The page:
)

The usemodels output required us to decide for ourselves on the resamples and grid to use; it provides sensible defaults for many options based on our data but we still need to use good judgment for some modeling inputs.

Explore results

Now let’s see how we did. We can check out the best-performing models in the tuning results.

show_best(ranger_tune, metric = "rmse")
## # A tibble: 5 x 8
##    mtry min_n .metric .estimator  mean     n std_err .config              
##   <int> <int> <chr>   <chr>      <dbl> <int>   <dbl> <chr>                
## 1     2     4 rmse    standard   0.342    25 0.00211 Preprocessor1_Model10
## 2     4    10 rmse    standard   0.348    25 0.00234 Preprocessor1_Model05
## 3     5     6 rmse    standard   0.349    25 0.00267 Preprocessor1_Model06
## 4     3    18 rmse    standard   0.351    25 0.00211 Preprocessor1_Model01
## 5     2    21 rmse    standard   0.355    25 0.00197 Preprocessor1_Model08
show_best(ranger_tune, metric = "rsq")
## # A tibble: 5 x 8
##    mtry min_n .metric .estimator  mean     n std_err .config              
##   <int> <int> <chr>   <chr>      <dbl> <int>   <dbl> <chr>                
## 1     2     4 rsq     standard   0.714    25 0.00336 Preprocessor1_Model10
## 2     4    10 rsq     standard   0.704    25 0.00367 Preprocessor1_Model05
## 3     5     6 rsq     standard   0.703    25 0.00408 Preprocessor1_Model06
## 4     3    18 rsq     standard   0.698    25 0.00336 Preprocessor1_Model01
## 5     2    21 rsq     standard   0.694    25 0.00324 Preprocessor1_Model08

How did all the possible parameter combinations do?

autoplot(ranger_tune)

We can finalize our random forest workflow with the best performing parameters.

final_rf <- ranger_workflow %>%
  finalize_workflow(select_best(ranger_tune))

final_rf
## ══ Workflow ════════════════════════════════════════════════════════════════════
## Preprocessor: Recipe
## Model: rand_forest()
## 
## ── Preprocessor ────────────────────────────────────────────────────────────────
## 3 Recipe Steps
## 
## ● step_other()
## ● step_clean_levels()
## ● step_knnimpute()
## 
## ── Model ───────────────────────────────────────────────────────────────────────
## Random Forest Model Specification (regression)
## 
## Main Arguments:
##   mtry = 2
##   trees = 1000
##   min_n = 4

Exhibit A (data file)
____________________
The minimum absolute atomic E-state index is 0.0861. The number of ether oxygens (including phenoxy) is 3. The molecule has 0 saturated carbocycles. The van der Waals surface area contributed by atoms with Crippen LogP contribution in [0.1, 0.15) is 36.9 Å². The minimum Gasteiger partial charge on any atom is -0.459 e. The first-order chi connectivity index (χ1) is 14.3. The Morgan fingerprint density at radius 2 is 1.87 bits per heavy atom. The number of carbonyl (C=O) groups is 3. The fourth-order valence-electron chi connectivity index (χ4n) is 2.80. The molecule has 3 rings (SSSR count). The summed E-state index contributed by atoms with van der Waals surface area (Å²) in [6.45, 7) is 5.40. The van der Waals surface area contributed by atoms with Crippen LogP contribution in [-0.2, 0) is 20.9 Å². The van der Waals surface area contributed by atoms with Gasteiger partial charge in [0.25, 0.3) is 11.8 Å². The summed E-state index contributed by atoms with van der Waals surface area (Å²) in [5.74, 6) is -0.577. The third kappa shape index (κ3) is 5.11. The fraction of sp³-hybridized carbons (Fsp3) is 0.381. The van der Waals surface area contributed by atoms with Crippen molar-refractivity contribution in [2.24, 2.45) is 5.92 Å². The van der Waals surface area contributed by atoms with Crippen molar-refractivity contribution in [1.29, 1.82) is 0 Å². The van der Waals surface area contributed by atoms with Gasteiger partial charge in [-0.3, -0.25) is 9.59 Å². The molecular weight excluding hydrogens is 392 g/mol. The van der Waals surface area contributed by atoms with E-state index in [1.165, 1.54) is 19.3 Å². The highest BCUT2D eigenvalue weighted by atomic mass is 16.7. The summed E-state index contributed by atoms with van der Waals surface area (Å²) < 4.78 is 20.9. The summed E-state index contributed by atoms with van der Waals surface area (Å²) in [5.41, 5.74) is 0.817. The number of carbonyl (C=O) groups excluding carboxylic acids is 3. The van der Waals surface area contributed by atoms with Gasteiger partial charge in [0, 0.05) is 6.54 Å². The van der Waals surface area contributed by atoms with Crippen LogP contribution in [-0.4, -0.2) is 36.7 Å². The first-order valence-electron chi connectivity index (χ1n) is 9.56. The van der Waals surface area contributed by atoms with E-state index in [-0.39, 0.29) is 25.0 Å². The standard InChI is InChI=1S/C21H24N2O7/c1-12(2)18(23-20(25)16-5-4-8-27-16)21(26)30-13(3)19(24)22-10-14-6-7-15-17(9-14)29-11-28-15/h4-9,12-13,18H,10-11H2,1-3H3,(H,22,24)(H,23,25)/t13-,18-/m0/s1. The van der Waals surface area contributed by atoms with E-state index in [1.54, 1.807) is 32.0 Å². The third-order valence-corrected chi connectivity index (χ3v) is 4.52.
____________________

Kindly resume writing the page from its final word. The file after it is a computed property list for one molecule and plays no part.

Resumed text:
## 
## Computational engine: ranger

The function last_fit() fits this finalized random forest one last time to the training data and evaluates one last time on the testing data.

ikea_fit <- last_fit(final_rf, ikea_split)
ikea_fit
## # Resampling results
## # Manual resampling 
## # A tibble: 1 x 6
##   splits        id           .metrics      .notes      .predictions    .workflow
##   <list>        <chr>        <list>        <list>      <list>          <list>   
## 1 <split [2.8K… train/test … <tibble [2 ×… <tibble [0… <tibble [922 ×… <workflo…

The metrics in ikea_fit are computed using the testing data.

collect_metrics(ikea_fit)
## # A tibble: 2 x 4
##   .metric .estimator .estimate .config             
##   <chr>   <chr>          <dbl> <chr>               
## 1 rmse    standard       0.314 Preprocessor1_Model1
## 2 rsq     standard       0.769 Preprocessor1_Model1

The predictions in ikea_fit are also for the testing data.

collect_predictions(ikea_fit) %>%
  ggplot(aes(price, .pred)) +
  geom_abline(lty = 2, color = "gray50") +
  geom_point(alpha = 0.5, color = "midnightblue") +
  coord_fixed()

We can use the trained workflow from ikea_fit for prediction, or save it to use later.

predict(ikea_fit$.workflow[[1]], ikea_test[15, ])
## # A tibble: 1 x 1
##   .pred
##   <dbl>
## 1  2.72

Lastly, let’s learn about feature importance for this model using the vip package. For a ranger model, we do need to go back to the model specification itself and update the engine with importance = "permutation" in order to compute feature importance. This means fitting the model one more time.

library(vip)

imp_spec <- ranger_spec %>%
  finalize_model(select_best(ranger_tune)) %>%
  set_engine("ranger", importance = "permutation")

workflow() %>%
  add_recipe(ranger_recipe) %>%
  add_model(imp_spec) %>%
  fit(ikea_train) %>%
  pull_workflow_fit() %>%
  vip(aesthetics = list(alpha = 0.8, fill = "midnightblue"))

Julia Silge
Julia Silge
Data Scientist & Software Engineer

I’m an author, international keynote speaker, and real-world practitioner focusing on data analysis and machine learning practice. I love making beautiful charts and communicating about technical topics with diverse audiences.